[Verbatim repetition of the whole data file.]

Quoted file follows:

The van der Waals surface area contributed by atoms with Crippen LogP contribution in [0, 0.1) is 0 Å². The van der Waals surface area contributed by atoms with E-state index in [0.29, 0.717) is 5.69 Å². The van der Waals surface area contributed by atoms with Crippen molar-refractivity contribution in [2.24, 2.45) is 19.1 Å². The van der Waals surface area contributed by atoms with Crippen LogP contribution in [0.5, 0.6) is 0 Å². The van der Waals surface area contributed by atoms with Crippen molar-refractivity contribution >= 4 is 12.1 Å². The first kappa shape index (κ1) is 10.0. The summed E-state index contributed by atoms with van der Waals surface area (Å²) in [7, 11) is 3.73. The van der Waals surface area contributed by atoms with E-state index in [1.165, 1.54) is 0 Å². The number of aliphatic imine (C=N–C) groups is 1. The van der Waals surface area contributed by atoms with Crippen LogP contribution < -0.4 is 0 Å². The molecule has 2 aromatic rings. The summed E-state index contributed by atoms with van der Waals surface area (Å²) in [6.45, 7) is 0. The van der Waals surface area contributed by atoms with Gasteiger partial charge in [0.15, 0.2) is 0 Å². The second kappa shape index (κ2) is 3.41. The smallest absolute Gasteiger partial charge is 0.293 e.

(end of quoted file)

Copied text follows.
The van der Waals surface area contributed by atoms with Crippen LogP contribution in [0, 0.1) is 0 Å². The van der Waals surface area contributed by atoms with E-state index in [0.29, 0.717) is 5.69 Å². The van der Waals surface area contributed by atoms with Crippen molar-refractivity contribution in [2.24, 2.45) is 19.1 Å². The van der Waals surface area contributed by atoms with Crippen LogP contribution in [0.5, 0.6) is 0 Å². The van der Waals surface area contributed by atoms with Crippen molar-refractivity contribution >= 4 is 12.1 Å². The first kappa shape index (κ1) is 10.0. The summed E-state index contributed by atoms with van der Waals surface area (Å²) in [7, 11) is 3.73. The van der Waals surface area contributed by atoms with E-state index in [1.165, 1.54) is 0 Å². The number of aliphatic imine (C=N–C) groups is 1. The van der Waals surface area contributed by atoms with Crippen LogP contribution < -0.4 is 0 Å². The molecule has 2 aromatic rings. The summed E-state index contributed by atoms with van der Waals surface area (Å²) in [6.45, 7) is 0. The van der Waals surface area contributed by atoms with Gasteiger partial charge in [0.15, 0.2) is 0 Å². The second kappa shape index (κ2) is 3.41. The smallest absolute Gasteiger partial charge is 0.293 e.